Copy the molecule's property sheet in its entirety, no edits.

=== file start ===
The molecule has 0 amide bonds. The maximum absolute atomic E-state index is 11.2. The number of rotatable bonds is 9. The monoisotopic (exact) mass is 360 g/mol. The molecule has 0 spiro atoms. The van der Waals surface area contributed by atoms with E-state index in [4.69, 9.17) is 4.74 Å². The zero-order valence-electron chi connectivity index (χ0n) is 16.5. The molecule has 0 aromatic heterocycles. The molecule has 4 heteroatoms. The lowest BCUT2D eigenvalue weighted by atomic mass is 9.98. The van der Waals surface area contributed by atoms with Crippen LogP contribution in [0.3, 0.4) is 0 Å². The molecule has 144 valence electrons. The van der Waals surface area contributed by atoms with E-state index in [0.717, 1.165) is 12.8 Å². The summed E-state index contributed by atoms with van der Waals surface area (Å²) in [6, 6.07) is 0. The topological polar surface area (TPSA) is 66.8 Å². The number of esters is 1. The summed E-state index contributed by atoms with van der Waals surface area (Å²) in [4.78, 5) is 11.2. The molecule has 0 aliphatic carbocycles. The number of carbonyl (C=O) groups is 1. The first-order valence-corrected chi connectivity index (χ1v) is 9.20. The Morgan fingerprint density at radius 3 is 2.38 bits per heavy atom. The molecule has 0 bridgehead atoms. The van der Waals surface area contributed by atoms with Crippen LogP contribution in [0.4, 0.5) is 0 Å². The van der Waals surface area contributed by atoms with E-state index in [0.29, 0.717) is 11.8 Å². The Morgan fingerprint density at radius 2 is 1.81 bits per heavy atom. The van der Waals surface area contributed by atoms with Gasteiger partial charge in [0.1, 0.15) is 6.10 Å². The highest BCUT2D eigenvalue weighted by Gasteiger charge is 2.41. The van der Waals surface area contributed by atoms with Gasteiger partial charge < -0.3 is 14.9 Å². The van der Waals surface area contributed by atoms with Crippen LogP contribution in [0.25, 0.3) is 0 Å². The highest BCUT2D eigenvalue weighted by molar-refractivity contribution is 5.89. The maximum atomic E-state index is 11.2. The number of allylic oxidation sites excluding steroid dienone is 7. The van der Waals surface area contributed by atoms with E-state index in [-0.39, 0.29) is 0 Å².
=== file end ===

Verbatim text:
The molecule has 0 amide bonds. The maximum absolute atomic E-state index is 11.2. The number of rotatable bonds is 9. The monoisotopic (exact) mass is 360 g/mol. The molecule has 0 spiro atoms. The van der Waals surface area contributed by atoms with E-state index in [4.69, 9.17) is 4.74 Å². The zero-order valence-electron chi connectivity index (χ0n) is 16.5. The molecule has 0 aromatic heterocycles. The molecule has 4 heteroatoms. The lowest BCUT2D eigenvalue weighted by atomic mass is 9.98. The van der Waals surface area contributed by atoms with Crippen LogP contribution in [0.3, 0.4) is 0 Å². The molecule has 144 valence electrons. The van der Waals surface area contributed by atoms with E-state index in [0.717, 1.165) is 12.8 Å². The summed E-state index contributed by atoms with van der Waals surface area (Å²) in [6, 6.07) is 0. The topological polar surface area (TPSA) is 66.8 Å². The number of esters is 1. The summed E-state index contributed by atoms with van der Waals surface area (Å²) in [4.78, 5) is 11.2. The molecule has 0 aliphatic carbocycles. The number of carbonyl (C=O) groups is 1. The first-order valence-corrected chi connectivity index (χ1v) is 9.20. The Morgan fingerprint density at radius 3 is 2.38 bits per heavy atom. The molecule has 0 bridgehead atoms. The van der Waals surface area contributed by atoms with Crippen LogP contribution in [0.4, 0.5) is 0 Å². The van der Waals surface area contributed by atoms with E-state index in [0.29, 0.717) is 11.8 Å². The Morgan fingerprint density at radius 2 is 1.81 bits per heavy atom. The van der Waals surface area contributed by atoms with Gasteiger partial charge in [0.1, 0.15) is 6.10 Å². The highest BCUT2D eigenvalue weighted by Gasteiger charge is 2.41. The van der Waals surface area contributed by atoms with Gasteiger partial charge < -0.3 is 14.9 Å². The van der Waals surface area contributed by atoms with Crippen LogP contribution in [0.25, 0.3) is 0 Å². The highest BCUT2D eigenvalue weighted by molar-refractivity contribution is 5.89. The maximum atomic E-state index is 11.2. The number of allylic oxidation sites excluding steroid dienone is 7. The van der Waals surface area contributed by atoms with E-state index in [-0.39, 0.29) is 0 Å².